Once you have reached the 75-100 video mark you need to go back and review all these same information on these new videos. You need to review the effect the changes had on the newer videos and refine the changes that you made to reflect new information. Maybe you made changes that were worse... maybe you made changes that had a huge impact on performance. Go back and carefully dive into this second set of videos to see again what is working and what isn't. Now that you are at (or near) the 100 video mark this third round of adjustments is going to be far closer to what is going to be the norm for your channel for the next year or two. You will always need to adjust; your audience trends are going to change over time and you will need to adapt. Thumbnail trends come and go, technology changes and viewer preferences will change. But this collection of data in your first 100 videos is going to put you on a much better trajectory as you work your way towards YPP and beyond.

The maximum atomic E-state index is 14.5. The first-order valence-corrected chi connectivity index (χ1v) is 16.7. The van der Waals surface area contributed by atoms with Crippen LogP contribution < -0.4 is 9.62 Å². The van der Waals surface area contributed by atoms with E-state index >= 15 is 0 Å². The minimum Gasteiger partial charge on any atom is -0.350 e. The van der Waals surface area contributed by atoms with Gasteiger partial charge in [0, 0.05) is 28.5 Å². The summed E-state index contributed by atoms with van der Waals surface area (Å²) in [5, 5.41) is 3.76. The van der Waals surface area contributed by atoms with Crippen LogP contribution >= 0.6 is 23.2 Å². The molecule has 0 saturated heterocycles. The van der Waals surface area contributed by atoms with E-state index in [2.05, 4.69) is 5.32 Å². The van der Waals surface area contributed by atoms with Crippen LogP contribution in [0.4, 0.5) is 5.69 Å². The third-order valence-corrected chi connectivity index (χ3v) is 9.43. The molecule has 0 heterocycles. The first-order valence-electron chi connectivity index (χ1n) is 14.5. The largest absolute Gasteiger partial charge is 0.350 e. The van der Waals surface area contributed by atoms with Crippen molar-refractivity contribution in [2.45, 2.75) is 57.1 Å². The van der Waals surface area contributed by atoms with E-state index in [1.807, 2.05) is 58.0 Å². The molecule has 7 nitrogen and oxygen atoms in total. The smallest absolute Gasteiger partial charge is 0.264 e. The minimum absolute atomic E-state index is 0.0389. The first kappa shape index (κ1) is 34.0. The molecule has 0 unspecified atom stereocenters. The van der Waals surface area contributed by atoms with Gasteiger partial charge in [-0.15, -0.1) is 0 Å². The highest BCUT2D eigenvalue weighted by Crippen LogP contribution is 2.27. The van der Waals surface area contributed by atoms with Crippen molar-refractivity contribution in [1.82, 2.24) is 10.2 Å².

Thank you very much for this great piece. I just started my YouTube channel so I would take this thoughts into consideration.
 

KS Moto Cafe

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This was a good read - it helped me understand my audience retention spikes and drops a bit better. I tried so many ways to improve the first 30 seconds drop in the last few uploads but sadly haven't found the cure. The only videos that survive with 70%+ retention after the first 30seconds are super short videos that is less than 2 minutes (but not in short format). This was a bit de-motivational since I love creating long-form content but when 40% or more viewers click off within the opening of a longer form video, the feeling just sucks. I don't mind making 1-2minute videos but it isn't long enough to tell a full story or share the experience but I guess this is where I, as the content creator, need make a choice - am I creating for the viewers or for myself? Right now, I don't have an answer to that. But great thread, cheers!